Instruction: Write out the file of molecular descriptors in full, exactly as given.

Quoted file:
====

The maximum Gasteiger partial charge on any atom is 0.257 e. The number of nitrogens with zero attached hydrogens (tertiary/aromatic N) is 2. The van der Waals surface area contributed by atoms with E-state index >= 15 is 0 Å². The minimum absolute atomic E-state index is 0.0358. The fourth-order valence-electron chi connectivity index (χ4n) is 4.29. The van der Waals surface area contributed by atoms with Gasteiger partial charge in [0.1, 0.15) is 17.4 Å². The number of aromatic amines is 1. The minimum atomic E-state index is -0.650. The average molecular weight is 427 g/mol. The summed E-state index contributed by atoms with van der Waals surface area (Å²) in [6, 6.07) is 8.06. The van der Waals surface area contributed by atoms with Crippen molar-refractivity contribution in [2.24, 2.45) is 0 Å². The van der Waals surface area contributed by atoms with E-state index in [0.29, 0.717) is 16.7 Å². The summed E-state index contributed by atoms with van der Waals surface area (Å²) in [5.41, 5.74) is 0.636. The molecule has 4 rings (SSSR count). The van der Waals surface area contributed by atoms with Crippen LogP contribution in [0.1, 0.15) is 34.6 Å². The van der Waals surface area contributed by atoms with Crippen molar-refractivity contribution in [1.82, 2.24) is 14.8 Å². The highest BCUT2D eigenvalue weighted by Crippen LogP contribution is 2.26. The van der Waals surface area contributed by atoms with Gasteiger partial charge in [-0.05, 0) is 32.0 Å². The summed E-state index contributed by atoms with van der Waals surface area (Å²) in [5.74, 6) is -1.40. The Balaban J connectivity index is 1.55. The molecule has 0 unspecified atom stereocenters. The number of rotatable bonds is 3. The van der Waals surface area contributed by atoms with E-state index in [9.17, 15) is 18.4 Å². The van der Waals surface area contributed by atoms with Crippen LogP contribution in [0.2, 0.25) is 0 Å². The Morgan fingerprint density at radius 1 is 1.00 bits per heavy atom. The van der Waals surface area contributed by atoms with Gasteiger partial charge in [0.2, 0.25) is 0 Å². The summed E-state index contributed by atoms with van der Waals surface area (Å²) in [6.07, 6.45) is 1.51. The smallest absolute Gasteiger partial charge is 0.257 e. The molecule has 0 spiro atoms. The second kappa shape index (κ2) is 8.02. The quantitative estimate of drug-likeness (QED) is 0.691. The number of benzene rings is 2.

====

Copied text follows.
The maximum Gasteiger partial charge on any atom is 0.257 e. The number of nitrogens with zero attached hydrogens (tertiary/aromatic N) is 2. The van der Waals surface area contributed by atoms with E-state index >= 15 is 0 Å². The minimum absolute atomic E-state index is 0.0358. The fourth-order valence-electron chi connectivity index (χ4n) is 4.29. The van der Waals surface area contributed by atoms with Gasteiger partial charge in [0.1, 0.15) is 17.4 Å². The number of aromatic amines is 1. The minimum atomic E-state index is -0.650. The average molecular weight is 427 g/mol. The summed E-state index contributed by atoms with van der Waals surface area (Å²) in [6, 6.07) is 8.06. The van der Waals surface area contributed by atoms with Crippen molar-refractivity contribution in [2.24, 2.45) is 0 Å². The van der Waals surface area contributed by atoms with E-state index in [0.29, 0.717) is 16.7 Å². The summed E-state index contributed by atoms with van der Waals surface area (Å²) in [5.41, 5.74) is 0.636. The molecule has 4 rings (SSSR count). The van der Waals surface area contributed by atoms with Crippen LogP contribution in [0.1, 0.15) is 34.6 Å². The van der Waals surface area contributed by atoms with Crippen molar-refractivity contribution in [1.82, 2.24) is 14.8 Å². The highest BCUT2D eigenvalue weighted by Crippen LogP contribution is 2.26. The van der Waals surface area contributed by atoms with Gasteiger partial charge in [-0.05, 0) is 32.0 Å². The summed E-state index contributed by atoms with van der Waals surface area (Å²) in [5.74, 6) is -1.40. The Balaban J connectivity index is 1.55. The molecule has 0 unspecified atom stereocenters. The number of rotatable bonds is 3. The van der Waals surface area contributed by atoms with E-state index in [9.17, 15) is 18.4 Å². The van der Waals surface area contributed by atoms with Crippen LogP contribution in [0.2, 0.25) is 0 Å². The Morgan fingerprint density at radius 1 is 1.00 bits per heavy atom. The van der Waals surface area contributed by atoms with Gasteiger partial charge in [0.2, 0.25) is 0 Å². The summed E-state index contributed by atoms with van der Waals surface area (Å²) in [6.07, 6.45) is 1.51. The smallest absolute Gasteiger partial charge is 0.257 e. The molecule has 0 spiro atoms. The second kappa shape index (κ2) is 8.02. The quantitative estimate of drug-likeness (QED) is 0.691. The number of benzene rings is 2.